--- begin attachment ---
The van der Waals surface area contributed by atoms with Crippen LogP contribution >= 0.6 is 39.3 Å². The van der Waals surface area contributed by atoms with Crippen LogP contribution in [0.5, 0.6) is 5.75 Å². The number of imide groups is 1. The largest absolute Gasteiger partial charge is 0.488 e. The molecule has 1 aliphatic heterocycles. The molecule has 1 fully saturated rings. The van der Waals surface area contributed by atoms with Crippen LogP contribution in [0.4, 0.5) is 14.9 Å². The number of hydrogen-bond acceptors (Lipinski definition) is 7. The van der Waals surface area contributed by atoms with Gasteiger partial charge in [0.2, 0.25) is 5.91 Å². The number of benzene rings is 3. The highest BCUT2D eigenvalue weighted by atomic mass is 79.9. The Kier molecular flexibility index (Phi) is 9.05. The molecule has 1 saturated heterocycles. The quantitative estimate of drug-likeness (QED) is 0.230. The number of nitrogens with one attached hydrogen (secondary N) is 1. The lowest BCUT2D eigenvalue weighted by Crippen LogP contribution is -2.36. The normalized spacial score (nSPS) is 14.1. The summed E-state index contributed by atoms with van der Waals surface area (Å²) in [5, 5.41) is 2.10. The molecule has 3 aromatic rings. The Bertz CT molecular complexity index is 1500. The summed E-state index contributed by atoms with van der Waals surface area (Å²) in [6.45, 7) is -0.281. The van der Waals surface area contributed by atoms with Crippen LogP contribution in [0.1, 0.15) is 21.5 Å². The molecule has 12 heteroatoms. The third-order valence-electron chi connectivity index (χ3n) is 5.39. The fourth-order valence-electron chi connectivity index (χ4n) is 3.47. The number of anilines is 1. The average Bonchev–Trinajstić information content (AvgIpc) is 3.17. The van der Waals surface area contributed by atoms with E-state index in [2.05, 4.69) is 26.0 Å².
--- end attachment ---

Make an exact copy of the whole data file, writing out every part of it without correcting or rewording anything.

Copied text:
The van der Waals surface area contributed by atoms with Crippen LogP contribution >= 0.6 is 39.3 Å². The van der Waals surface area contributed by atoms with Crippen LogP contribution in [0.5, 0.6) is 5.75 Å². The number of imide groups is 1. The largest absolute Gasteiger partial charge is 0.488 e. The molecule has 1 aliphatic heterocycles. The molecule has 1 fully saturated rings. The van der Waals surface area contributed by atoms with Crippen LogP contribution in [0.4, 0.5) is 14.9 Å². The number of hydrogen-bond acceptors (Lipinski definition) is 7. The van der Waals surface area contributed by atoms with Gasteiger partial charge in [0.2, 0.25) is 5.91 Å². The number of benzene rings is 3. The highest BCUT2D eigenvalue weighted by atomic mass is 79.9. The Kier molecular flexibility index (Phi) is 9.05. The molecule has 1 saturated heterocycles. The quantitative estimate of drug-likeness (QED) is 0.230. The number of nitrogens with one attached hydrogen (secondary N) is 1. The lowest BCUT2D eigenvalue weighted by Crippen LogP contribution is -2.36. The normalized spacial score (nSPS) is 14.1. The summed E-state index contributed by atoms with van der Waals surface area (Å²) in [5, 5.41) is 2.10. The molecule has 3 aromatic rings. The Bertz CT molecular complexity index is 1500. The summed E-state index contributed by atoms with van der Waals surface area (Å²) in [6.45, 7) is -0.281. The van der Waals surface area contributed by atoms with Crippen LogP contribution in [0.1, 0.15) is 21.5 Å². The molecule has 12 heteroatoms. The third-order valence-electron chi connectivity index (χ3n) is 5.39. The fourth-order valence-electron chi connectivity index (χ4n) is 3.47. The number of anilines is 1. The average Bonchev–Trinajstić information content (AvgIpc) is 3.17. The van der Waals surface area contributed by atoms with E-state index in [2.05, 4.69) is 26.0 Å².